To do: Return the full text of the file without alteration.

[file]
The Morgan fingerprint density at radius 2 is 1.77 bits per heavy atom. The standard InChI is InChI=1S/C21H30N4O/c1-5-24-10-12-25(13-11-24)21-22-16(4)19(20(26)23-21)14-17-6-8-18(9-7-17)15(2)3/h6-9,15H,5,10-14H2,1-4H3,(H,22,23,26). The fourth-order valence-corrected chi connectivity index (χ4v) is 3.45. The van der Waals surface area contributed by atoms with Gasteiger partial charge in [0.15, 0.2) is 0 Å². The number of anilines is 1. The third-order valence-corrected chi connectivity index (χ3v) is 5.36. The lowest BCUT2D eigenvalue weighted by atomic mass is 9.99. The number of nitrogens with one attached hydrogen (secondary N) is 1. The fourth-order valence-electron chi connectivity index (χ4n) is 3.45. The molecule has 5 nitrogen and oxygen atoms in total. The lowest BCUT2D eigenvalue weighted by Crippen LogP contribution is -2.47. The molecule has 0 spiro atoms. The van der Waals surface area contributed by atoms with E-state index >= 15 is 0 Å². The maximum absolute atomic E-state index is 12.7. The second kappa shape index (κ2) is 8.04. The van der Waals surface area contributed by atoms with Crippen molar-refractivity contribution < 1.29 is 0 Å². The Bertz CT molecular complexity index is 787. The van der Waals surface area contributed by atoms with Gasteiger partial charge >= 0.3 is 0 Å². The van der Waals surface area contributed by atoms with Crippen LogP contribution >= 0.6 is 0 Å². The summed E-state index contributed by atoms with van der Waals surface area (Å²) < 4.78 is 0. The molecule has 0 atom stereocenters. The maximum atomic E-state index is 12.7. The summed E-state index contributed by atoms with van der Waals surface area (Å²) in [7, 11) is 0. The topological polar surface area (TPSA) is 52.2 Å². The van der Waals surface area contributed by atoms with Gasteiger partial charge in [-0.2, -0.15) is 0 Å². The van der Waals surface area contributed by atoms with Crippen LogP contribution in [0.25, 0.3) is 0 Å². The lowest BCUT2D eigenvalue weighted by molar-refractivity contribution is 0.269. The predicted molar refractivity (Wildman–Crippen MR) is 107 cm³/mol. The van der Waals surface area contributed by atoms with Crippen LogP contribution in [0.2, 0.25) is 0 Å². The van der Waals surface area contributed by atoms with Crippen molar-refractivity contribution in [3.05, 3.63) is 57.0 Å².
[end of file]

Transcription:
The Morgan fingerprint density at radius 2 is 1.77 bits per heavy atom. The standard InChI is InChI=1S/C21H30N4O/c1-5-24-10-12-25(13-11-24)21-22-16(4)19(20(26)23-21)14-17-6-8-18(9-7-17)15(2)3/h6-9,15H,5,10-14H2,1-4H3,(H,22,23,26). The fourth-order valence-corrected chi connectivity index (χ4v) is 3.45. The van der Waals surface area contributed by atoms with Gasteiger partial charge in [0.15, 0.2) is 0 Å². The number of anilines is 1. The third-order valence-corrected chi connectivity index (χ3v) is 5.36. The lowest BCUT2D eigenvalue weighted by atomic mass is 9.99. The number of nitrogens with one attached hydrogen (secondary N) is 1. The fourth-order valence-electron chi connectivity index (χ4n) is 3.45. The molecule has 5 nitrogen and oxygen atoms in total. The lowest BCUT2D eigenvalue weighted by Crippen LogP contribution is -2.47. The molecule has 0 spiro atoms. The van der Waals surface area contributed by atoms with E-state index >= 15 is 0 Å². The maximum absolute atomic E-state index is 12.7. The second kappa shape index (κ2) is 8.04. The van der Waals surface area contributed by atoms with Crippen molar-refractivity contribution < 1.29 is 0 Å². The Bertz CT molecular complexity index is 787. The van der Waals surface area contributed by atoms with Gasteiger partial charge >= 0.3 is 0 Å². The van der Waals surface area contributed by atoms with Crippen LogP contribution >= 0.6 is 0 Å². The summed E-state index contributed by atoms with van der Waals surface area (Å²) < 4.78 is 0. The molecule has 0 atom stereocenters. The maximum atomic E-state index is 12.7. The summed E-state index contributed by atoms with van der Waals surface area (Å²) in [7, 11) is 0. The topological polar surface area (TPSA) is 52.2 Å². The van der Waals surface area contributed by atoms with Gasteiger partial charge in [-0.2, -0.15) is 0 Å². The van der Waals surface area contributed by atoms with Crippen LogP contribution in [0.25, 0.3) is 0 Å². The lowest BCUT2D eigenvalue weighted by molar-refractivity contribution is 0.269. The predicted molar refractivity (Wildman–Crippen MR) is 107 cm³/mol. The van der Waals surface area contributed by atoms with Crippen LogP contribution in [0.2, 0.25) is 0 Å². The van der Waals surface area contributed by atoms with Crippen molar-refractivity contribution in [3.05, 3.63) is 57.0 Å².